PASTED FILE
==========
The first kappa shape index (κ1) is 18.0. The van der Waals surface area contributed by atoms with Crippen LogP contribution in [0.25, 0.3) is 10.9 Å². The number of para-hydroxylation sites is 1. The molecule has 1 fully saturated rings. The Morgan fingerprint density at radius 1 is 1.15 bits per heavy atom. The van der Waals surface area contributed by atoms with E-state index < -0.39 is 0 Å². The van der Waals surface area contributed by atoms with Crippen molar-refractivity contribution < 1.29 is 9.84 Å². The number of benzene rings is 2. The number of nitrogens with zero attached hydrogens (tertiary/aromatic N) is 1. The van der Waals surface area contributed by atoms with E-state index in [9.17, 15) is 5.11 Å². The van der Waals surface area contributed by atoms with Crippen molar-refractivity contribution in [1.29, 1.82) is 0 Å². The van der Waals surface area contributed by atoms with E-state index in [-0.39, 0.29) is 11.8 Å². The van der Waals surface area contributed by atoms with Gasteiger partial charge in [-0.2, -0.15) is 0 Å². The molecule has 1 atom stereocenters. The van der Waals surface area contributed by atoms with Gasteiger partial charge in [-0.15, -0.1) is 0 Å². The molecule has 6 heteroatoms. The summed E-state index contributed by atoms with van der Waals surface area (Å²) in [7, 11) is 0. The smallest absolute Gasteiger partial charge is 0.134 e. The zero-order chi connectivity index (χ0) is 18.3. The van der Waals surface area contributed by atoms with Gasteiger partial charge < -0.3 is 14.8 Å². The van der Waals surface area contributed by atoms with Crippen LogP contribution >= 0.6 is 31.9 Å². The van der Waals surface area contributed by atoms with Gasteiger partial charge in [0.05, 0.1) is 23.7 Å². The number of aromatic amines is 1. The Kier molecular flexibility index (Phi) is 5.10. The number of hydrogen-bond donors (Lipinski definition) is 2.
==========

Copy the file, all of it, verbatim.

The first kappa shape index (κ1) is 18.0. The van der Waals surface area contributed by atoms with Crippen LogP contribution in [0.25, 0.3) is 10.9 Å². The number of para-hydroxylation sites is 1. The molecule has 1 fully saturated rings. The Morgan fingerprint density at radius 1 is 1.15 bits per heavy atom. The van der Waals surface area contributed by atoms with E-state index < -0.39 is 0 Å². The van der Waals surface area contributed by atoms with Crippen molar-refractivity contribution < 1.29 is 9.84 Å². The number of benzene rings is 2. The number of nitrogens with zero attached hydrogens (tertiary/aromatic N) is 1. The van der Waals surface area contributed by atoms with E-state index in [9.17, 15) is 5.11 Å². The van der Waals surface area contributed by atoms with Crippen molar-refractivity contribution in [1.29, 1.82) is 0 Å². The van der Waals surface area contributed by atoms with E-state index in [-0.39, 0.29) is 11.8 Å². The van der Waals surface area contributed by atoms with Gasteiger partial charge in [-0.2, -0.15) is 0 Å². The molecule has 1 atom stereocenters. The van der Waals surface area contributed by atoms with Gasteiger partial charge in [-0.15, -0.1) is 0 Å². The molecule has 6 heteroatoms. The summed E-state index contributed by atoms with van der Waals surface area (Å²) in [7, 11) is 0. The smallest absolute Gasteiger partial charge is 0.134 e. The zero-order chi connectivity index (χ0) is 18.3. The van der Waals surface area contributed by atoms with Gasteiger partial charge < -0.3 is 14.8 Å². The van der Waals surface area contributed by atoms with Crippen LogP contribution >= 0.6 is 31.9 Å². The van der Waals surface area contributed by atoms with Gasteiger partial charge in [0.05, 0.1) is 23.7 Å². The number of aromatic amines is 1. The Kier molecular flexibility index (Phi) is 5.10. The number of hydrogen-bond donors (Lipinski definition) is 2.